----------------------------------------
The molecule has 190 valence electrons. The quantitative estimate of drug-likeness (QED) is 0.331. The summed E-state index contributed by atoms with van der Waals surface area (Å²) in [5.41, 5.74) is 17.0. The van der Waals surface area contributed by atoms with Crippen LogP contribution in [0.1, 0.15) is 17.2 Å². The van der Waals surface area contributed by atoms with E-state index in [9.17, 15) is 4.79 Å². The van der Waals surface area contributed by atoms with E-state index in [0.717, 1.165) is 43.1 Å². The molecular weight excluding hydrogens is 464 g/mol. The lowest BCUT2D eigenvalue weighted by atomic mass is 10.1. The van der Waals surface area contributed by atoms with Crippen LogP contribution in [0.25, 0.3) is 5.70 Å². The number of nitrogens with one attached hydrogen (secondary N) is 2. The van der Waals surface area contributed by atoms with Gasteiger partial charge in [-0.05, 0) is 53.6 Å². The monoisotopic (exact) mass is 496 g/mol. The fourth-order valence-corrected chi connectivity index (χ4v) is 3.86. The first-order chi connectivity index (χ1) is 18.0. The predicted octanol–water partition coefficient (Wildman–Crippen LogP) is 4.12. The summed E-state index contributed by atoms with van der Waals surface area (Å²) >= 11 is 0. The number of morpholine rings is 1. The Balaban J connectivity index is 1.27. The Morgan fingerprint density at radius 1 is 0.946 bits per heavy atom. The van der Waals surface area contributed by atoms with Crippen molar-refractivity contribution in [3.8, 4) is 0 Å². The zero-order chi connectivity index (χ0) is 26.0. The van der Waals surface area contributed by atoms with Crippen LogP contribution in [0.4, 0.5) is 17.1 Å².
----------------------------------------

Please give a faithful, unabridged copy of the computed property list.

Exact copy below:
The molecule has 190 valence electrons. The quantitative estimate of drug-likeness (QED) is 0.331. The summed E-state index contributed by atoms with van der Waals surface area (Å²) in [5.41, 5.74) is 17.0. The van der Waals surface area contributed by atoms with Crippen LogP contribution in [0.1, 0.15) is 17.2 Å². The van der Waals surface area contributed by atoms with E-state index in [9.17, 15) is 4.79 Å². The van der Waals surface area contributed by atoms with E-state index in [0.717, 1.165) is 43.1 Å². The molecular weight excluding hydrogens is 464 g/mol. The lowest BCUT2D eigenvalue weighted by atomic mass is 10.1. The van der Waals surface area contributed by atoms with Crippen LogP contribution in [0.25, 0.3) is 5.70 Å². The number of nitrogens with one attached hydrogen (secondary N) is 2. The van der Waals surface area contributed by atoms with Gasteiger partial charge in [-0.05, 0) is 53.6 Å². The monoisotopic (exact) mass is 496 g/mol. The fourth-order valence-corrected chi connectivity index (χ4v) is 3.86. The first-order chi connectivity index (χ1) is 18.0. The predicted octanol–water partition coefficient (Wildman–Crippen LogP) is 4.12. The summed E-state index contributed by atoms with van der Waals surface area (Å²) >= 11 is 0. The number of morpholine rings is 1. The Balaban J connectivity index is 1.27. The Morgan fingerprint density at radius 1 is 0.946 bits per heavy atom. The van der Waals surface area contributed by atoms with Crippen molar-refractivity contribution in [3.8, 4) is 0 Å². The zero-order chi connectivity index (χ0) is 26.0. The van der Waals surface area contributed by atoms with Crippen LogP contribution in [0.4, 0.5) is 17.1 Å².